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Fritz Todt.


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Fritz Todt in uniform
Fritz Todt in the uniform of a major general of the Luftwaffe.

Fritz Todt (September 4, 1891 - February 8, 1942) was a German engineer and senior Nazi figure, the founder of Organisation Todt. He died in a plane crash during World War II.

He was born in Pforzheim, the son of a small factory owner. He studied engineering in Karlsruhe and the School for Advanced Technical Studies in Munich. He took part in World War I, initially with the infantry and then as an observer with the airforce, winning the Iron Cross. After his military service, he finished his studies in 1920 and joined the civil engineering company Sager & Woerner. He joined the Nationalsozialistische Deutsche Arbeiterpartei (NSDAP) (better known as the Nazi Party) on January 5, 1922. He became an Oberführer (a rank equivalent to senior Colonel) in the Sturmabteilung (S.A.), then commanded by Ernst Röhm, in 1931 and also completed his doctorate (on "Fehlerquellen beim Bau von Landstrassendecken aus Teer und Asphalt" - "Sources of defect in the construction of tarmac and asphalt road surfaces").

Following the appointment of Hitler as Reichskanzler on January 30, 1933, Todt became (in July) Generalinspektor für das deutsche Strassenwesen ("Inspector General for German Roadways") and was involved in the new construction company for the motorways (Reichsautobahnen). He later became Leiter des Hauptamts für Technik in der Reichsleitung der NSDAP ("Director of the Head Office for Engineering in the Administration of the Reich of the NSDAP") and Generalbevollmächtigter für die Regelung der Bauwirtschaft ("General Commissioner for the Regulation of the Construction Industry"). As a special privilege, Todt was permitted to have considerable power and was not necessarily immediately answerable to any of the Reich ministries. He was also appointed to the rank of Generalmajor of the Luftwaffe after its official promulgation in March 1935.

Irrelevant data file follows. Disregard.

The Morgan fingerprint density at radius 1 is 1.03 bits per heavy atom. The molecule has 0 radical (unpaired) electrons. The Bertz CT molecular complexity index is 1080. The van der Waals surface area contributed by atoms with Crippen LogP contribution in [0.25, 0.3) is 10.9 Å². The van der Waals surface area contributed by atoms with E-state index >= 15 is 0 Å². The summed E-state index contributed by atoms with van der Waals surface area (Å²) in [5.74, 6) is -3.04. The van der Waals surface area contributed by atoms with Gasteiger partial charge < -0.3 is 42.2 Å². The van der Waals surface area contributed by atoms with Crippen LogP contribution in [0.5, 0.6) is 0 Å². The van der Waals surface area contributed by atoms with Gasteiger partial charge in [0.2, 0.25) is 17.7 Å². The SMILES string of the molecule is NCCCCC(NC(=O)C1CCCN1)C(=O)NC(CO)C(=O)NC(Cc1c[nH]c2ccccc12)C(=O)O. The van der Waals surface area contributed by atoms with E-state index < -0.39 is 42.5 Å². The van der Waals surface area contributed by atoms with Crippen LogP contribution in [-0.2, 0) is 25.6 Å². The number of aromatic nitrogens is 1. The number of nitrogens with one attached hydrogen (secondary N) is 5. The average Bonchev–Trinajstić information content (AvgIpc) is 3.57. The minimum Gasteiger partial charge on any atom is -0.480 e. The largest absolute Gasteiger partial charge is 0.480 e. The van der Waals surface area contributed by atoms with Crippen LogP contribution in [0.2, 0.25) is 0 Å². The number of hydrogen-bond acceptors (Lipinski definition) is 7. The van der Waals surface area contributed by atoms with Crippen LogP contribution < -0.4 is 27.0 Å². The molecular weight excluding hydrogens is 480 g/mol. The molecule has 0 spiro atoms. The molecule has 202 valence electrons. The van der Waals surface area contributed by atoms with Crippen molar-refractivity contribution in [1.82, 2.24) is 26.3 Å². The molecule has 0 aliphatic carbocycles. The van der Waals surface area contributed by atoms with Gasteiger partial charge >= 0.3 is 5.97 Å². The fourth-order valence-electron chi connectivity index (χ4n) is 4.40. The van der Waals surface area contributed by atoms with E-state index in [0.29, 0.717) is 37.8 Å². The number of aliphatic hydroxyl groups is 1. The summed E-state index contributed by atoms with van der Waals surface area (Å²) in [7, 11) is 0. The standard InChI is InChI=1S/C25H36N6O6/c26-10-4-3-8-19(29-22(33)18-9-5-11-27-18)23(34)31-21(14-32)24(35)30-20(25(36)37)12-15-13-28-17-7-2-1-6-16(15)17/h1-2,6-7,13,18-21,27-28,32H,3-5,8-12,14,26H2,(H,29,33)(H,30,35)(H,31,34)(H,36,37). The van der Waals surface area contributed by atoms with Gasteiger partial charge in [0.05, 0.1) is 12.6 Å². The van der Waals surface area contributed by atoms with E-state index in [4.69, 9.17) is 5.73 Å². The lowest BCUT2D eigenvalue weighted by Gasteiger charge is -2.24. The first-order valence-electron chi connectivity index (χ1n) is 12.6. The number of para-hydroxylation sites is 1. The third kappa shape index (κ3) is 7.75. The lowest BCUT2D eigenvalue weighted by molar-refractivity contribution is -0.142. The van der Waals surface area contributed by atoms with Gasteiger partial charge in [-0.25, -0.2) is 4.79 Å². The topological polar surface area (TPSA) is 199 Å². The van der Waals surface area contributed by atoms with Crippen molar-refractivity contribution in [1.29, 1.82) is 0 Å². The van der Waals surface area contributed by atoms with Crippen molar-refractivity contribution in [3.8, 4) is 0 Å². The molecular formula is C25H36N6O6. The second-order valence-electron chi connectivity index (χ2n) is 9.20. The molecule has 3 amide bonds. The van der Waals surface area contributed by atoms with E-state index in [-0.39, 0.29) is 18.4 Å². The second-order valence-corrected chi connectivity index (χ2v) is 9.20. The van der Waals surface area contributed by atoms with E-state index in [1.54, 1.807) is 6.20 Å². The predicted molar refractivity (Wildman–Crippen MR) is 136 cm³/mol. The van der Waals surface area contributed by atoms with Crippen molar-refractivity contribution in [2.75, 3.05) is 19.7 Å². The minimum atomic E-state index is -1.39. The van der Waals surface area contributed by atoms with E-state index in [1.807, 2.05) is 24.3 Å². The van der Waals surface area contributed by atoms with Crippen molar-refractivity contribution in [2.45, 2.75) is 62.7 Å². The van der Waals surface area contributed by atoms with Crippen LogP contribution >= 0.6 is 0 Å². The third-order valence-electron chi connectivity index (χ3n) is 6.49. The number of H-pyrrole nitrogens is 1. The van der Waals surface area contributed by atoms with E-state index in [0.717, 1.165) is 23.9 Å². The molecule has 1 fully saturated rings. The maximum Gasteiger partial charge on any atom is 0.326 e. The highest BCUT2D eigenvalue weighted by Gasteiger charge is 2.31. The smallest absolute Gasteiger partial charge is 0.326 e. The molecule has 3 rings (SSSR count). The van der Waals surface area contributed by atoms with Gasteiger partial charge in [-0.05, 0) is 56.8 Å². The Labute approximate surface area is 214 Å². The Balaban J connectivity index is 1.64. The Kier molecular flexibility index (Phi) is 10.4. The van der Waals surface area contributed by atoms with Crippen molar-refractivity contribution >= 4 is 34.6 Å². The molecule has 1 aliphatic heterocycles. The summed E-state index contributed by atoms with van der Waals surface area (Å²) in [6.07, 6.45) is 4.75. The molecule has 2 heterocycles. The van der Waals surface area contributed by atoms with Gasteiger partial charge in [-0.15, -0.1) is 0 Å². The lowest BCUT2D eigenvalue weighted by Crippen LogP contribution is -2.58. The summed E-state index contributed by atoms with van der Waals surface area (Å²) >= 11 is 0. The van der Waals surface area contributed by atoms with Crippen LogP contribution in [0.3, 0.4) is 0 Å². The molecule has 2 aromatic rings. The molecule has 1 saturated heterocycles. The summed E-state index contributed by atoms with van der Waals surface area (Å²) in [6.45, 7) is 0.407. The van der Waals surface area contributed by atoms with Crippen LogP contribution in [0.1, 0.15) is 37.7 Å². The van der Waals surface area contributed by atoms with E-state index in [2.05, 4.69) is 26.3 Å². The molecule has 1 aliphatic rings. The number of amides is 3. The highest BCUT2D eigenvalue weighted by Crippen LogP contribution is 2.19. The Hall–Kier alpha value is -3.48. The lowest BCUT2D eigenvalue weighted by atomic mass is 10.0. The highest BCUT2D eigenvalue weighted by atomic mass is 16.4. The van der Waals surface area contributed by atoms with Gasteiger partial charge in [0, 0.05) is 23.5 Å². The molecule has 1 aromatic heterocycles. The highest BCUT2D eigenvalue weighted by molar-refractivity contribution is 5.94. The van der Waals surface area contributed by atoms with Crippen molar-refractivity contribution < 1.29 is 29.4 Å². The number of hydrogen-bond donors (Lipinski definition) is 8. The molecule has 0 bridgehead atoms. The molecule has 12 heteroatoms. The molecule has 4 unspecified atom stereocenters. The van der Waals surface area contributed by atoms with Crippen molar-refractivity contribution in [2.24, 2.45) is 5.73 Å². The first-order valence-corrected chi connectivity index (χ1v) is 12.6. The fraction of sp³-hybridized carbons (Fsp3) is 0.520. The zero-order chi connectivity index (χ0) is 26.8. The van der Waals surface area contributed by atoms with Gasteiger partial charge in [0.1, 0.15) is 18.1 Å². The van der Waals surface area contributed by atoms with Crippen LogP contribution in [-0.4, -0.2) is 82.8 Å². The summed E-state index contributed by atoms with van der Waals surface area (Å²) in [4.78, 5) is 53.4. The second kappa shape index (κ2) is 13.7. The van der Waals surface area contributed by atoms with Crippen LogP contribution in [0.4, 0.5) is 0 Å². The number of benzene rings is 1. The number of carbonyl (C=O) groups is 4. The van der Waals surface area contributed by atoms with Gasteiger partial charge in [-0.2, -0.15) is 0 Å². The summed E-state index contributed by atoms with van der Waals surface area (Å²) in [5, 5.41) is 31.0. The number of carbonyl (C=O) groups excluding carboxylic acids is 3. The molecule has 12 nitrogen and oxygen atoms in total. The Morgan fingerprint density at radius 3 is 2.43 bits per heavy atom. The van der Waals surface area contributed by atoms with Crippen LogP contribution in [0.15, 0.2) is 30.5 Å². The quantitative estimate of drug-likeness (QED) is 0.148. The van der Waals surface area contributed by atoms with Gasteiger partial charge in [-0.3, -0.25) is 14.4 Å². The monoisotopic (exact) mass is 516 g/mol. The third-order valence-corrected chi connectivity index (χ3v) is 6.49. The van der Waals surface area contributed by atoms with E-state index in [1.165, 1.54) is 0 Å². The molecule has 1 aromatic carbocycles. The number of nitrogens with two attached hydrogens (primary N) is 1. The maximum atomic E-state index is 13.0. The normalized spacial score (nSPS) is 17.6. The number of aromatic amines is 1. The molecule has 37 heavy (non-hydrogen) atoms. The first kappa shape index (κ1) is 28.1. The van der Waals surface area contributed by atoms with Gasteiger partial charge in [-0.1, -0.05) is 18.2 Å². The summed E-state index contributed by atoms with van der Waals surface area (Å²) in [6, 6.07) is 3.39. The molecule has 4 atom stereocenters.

In 1938, he founded the Organisation Todt (OT), joining together government firms, private companies and the Reichsarbeitsdienst (Reich Labor Service), for the construction of the "West Wall", later renamed the "Siegfried Line", for the defence of the Reich territory. On March 17, 1940, he was appointed Reichsminister für Bewaffnung und Munition ("Reich Minister for Armaments and Munitions") and oversaw the work of Organisation Todt in the occupied west. After the invasion of the Soviet Union in June 1941, he was appointed to manage the restoration of the infrastructure.

In 1941, he became increasingly distant from the commanders of the Wehrmacht and from Reichsmarschall Hermann Göring, the Oberbefehlshaber der Luftwaffe (Commander-in-chief of the Luftwaffe) in particular. He did remain close to Hitler at this time, yet, after an inspection tour of the Eastern Front, he complained to him that, without better equipment and supplies for the armed forces, it would be better to end the war with the USSR. Inevitably, Hitler rejected such an assessment of the situation and carried on the offensive against the Soviets regardless.

On February 8, 1942, while flying away from the conclusion of a meeting with Hitler at the Wolfsschanze ("Wolf's Lair") at Rastenburg, his aircraft exploded and crashed. He was succeeded as Reichsminister by Albert Speer, who had narrowly missed being on the same aircraft. He was buried in the Invalidenfriedhof, located in the Scharnhorst-Strasse in Berlin and became the first holder, albeit posthumously, of the Deutscher Orden ("German Order"). It was even suggested that Todt was the victim of an assassination plot, but this has never been confirmed. What was never in dispute was that the OT used millions of forced laborers (Zwangsarbeiter) from the occupied countries of the Reich during World War II, and that the judging panel at the Nuremberg Trials (formally, the "Trial of the Major War Criminals Before the International Military Court") in 1946 sentenced Speer to 20 years' imprisonment for having headed this organisation and thus sanctioned the international illegal use of forced labor.


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